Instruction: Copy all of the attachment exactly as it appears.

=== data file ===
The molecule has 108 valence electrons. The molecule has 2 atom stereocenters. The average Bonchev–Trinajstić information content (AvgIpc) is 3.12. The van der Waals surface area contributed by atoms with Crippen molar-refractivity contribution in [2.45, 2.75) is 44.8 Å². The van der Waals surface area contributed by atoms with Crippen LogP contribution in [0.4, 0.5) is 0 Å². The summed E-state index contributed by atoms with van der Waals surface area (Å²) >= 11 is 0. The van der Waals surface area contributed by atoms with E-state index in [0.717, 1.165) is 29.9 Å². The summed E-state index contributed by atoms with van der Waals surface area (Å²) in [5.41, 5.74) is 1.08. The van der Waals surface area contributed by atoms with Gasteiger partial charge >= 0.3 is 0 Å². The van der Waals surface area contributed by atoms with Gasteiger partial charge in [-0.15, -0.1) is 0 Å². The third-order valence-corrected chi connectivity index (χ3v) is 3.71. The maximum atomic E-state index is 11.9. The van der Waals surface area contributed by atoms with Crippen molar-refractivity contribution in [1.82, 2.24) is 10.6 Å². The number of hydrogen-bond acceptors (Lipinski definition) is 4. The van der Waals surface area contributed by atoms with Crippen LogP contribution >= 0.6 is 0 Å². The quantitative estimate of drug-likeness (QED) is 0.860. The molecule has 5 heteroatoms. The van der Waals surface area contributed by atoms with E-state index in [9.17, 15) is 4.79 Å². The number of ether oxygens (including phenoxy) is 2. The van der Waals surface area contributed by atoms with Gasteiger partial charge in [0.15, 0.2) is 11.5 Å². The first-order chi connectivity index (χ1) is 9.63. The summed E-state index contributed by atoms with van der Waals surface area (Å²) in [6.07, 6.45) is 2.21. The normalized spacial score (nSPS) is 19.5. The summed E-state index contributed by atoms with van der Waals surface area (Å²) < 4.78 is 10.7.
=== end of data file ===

The molecule has 108 valence electrons. The molecule has 2 atom stereocenters. The average Bonchev–Trinajstić information content (AvgIpc) is 3.12. The van der Waals surface area contributed by atoms with Crippen molar-refractivity contribution in [2.45, 2.75) is 44.8 Å². The van der Waals surface area contributed by atoms with Crippen LogP contribution in [0.4, 0.5) is 0 Å². The summed E-state index contributed by atoms with van der Waals surface area (Å²) >= 11 is 0. The van der Waals surface area contributed by atoms with E-state index in [0.717, 1.165) is 29.9 Å². The summed E-state index contributed by atoms with van der Waals surface area (Å²) in [5.41, 5.74) is 1.08. The van der Waals surface area contributed by atoms with Gasteiger partial charge >= 0.3 is 0 Å². The van der Waals surface area contributed by atoms with Gasteiger partial charge in [-0.15, -0.1) is 0 Å². The third-order valence-corrected chi connectivity index (χ3v) is 3.71. The maximum atomic E-state index is 11.9. The van der Waals surface area contributed by atoms with Crippen molar-refractivity contribution in [1.82, 2.24) is 10.6 Å². The number of hydrogen-bond acceptors (Lipinski definition) is 4. The van der Waals surface area contributed by atoms with Crippen LogP contribution >= 0.6 is 0 Å². The quantitative estimate of drug-likeness (QED) is 0.860. The molecule has 5 heteroatoms. The van der Waals surface area contributed by atoms with E-state index in [9.17, 15) is 4.79 Å². The number of ether oxygens (including phenoxy) is 2. The van der Waals surface area contributed by atoms with Gasteiger partial charge in [0.15, 0.2) is 11.5 Å². The first-order chi connectivity index (χ1) is 9.63. The summed E-state index contributed by atoms with van der Waals surface area (Å²) in [6.07, 6.45) is 2.21. The normalized spacial score (nSPS) is 19.5. The summed E-state index contributed by atoms with van der Waals surface area (Å²) < 4.78 is 10.7.